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Nine members of the Montrose Evangelical Free Church, including five teens and four adults, signed up for a life-changing experience this summer.
Members of the Montrose Evangelical Free Church performed street ministry in Carmel, NY.
The team, all members of the Montrose E-Free Church, traveled to Carmel, NY, an hour north of The Bronx, New York City for a week-long outreach trip. The trip, which was facilitated by the Children's Bible Fellowship of NY, allowed the team to perform skits and clowning in an impoverished neighborhood, carry lunches to the homeless, and do work projects at CBF's camps. "When we had spare time, we would interact with the children at camp. The campers at Camp Hope had all kinds of handicaps, from physical to mental. They were a lot of fun," recalls Sarah Fahringer.
Trip leader Steve Smoker said that he is thrilled with the impact the trip made on the lives of the students. He explains, "The trip was primarily for our students, although the adults who went were equally involved." The trip gave the local youth a chance to see, up close, the challenges of raising a family in an urban environment, Smoker said. "We ministered in an area called Hunts Point. It's one of the most impoverished neighborhoods in the nation. Many of the children that grow up there are literally traumatized by their surroundings. Its easy for our teens to be preoccupied with the next school dance or the latest electronic gadget. Firsthand exposure to what's going on outside your bubble blows away your complacency."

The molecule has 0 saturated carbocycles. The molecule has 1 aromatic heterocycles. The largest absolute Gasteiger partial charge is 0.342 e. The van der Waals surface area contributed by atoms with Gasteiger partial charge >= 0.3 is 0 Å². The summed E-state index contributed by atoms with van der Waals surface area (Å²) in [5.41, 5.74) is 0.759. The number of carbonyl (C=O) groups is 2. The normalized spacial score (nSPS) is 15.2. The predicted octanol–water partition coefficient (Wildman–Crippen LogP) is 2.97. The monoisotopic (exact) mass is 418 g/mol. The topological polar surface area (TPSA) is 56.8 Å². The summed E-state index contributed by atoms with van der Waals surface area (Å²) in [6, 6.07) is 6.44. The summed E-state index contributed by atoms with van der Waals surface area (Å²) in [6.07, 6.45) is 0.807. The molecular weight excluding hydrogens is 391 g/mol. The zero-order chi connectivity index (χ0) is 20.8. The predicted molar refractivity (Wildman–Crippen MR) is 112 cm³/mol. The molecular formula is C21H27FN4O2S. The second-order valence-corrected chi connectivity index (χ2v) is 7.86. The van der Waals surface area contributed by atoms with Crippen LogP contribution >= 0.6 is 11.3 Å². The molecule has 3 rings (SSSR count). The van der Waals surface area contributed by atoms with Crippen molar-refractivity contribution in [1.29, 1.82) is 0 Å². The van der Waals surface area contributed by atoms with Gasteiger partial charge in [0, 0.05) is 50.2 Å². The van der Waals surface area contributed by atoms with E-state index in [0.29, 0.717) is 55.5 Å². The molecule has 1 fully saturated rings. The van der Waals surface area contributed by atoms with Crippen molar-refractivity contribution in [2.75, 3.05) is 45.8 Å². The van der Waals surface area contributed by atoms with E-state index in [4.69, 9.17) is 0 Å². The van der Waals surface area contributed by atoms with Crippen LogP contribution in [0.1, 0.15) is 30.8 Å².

"We wanted our students to experience what life in the inner city is like, and to be moved to the same compassion Jesus had for the hurting. It's very difficult to be moved from a distance. You need to experience some things firsthand," said youth leader Lara Rose.
Smoker adds, "We met children starved for affection. I mean, there we were, total strangers with a dab of clown make-up on, but the kids would just cling to you. We tried to leave them with hope, which is even more important than the physical food we gave away."
When expressing the biggest reward for the group, rising junior Sarah Maynard says that it is the long-term impact in the lives of the participants. "At the end of the week we went to a conference where we were challenged to do hard things. I want the compassion that God gave me in New York to affect my life here at home. We need to step up and do hard things." Montrose high school student Carolyn Myer adds, "I loved working in the City. I hope I can go back."
Smoker says, "The life of a true Christ-follower is about being a servant. We are called to be Christ's hands, His feet, His voice. I think our students got that." Last, but not least, Smoker appreciates the parents of the students. "They took a risk, letting their students minister in the inner city. It was stretching for everyone, but in the end, we were the ones who benefited most, all because we learned to share a little bit of kindness in Jesus' name."
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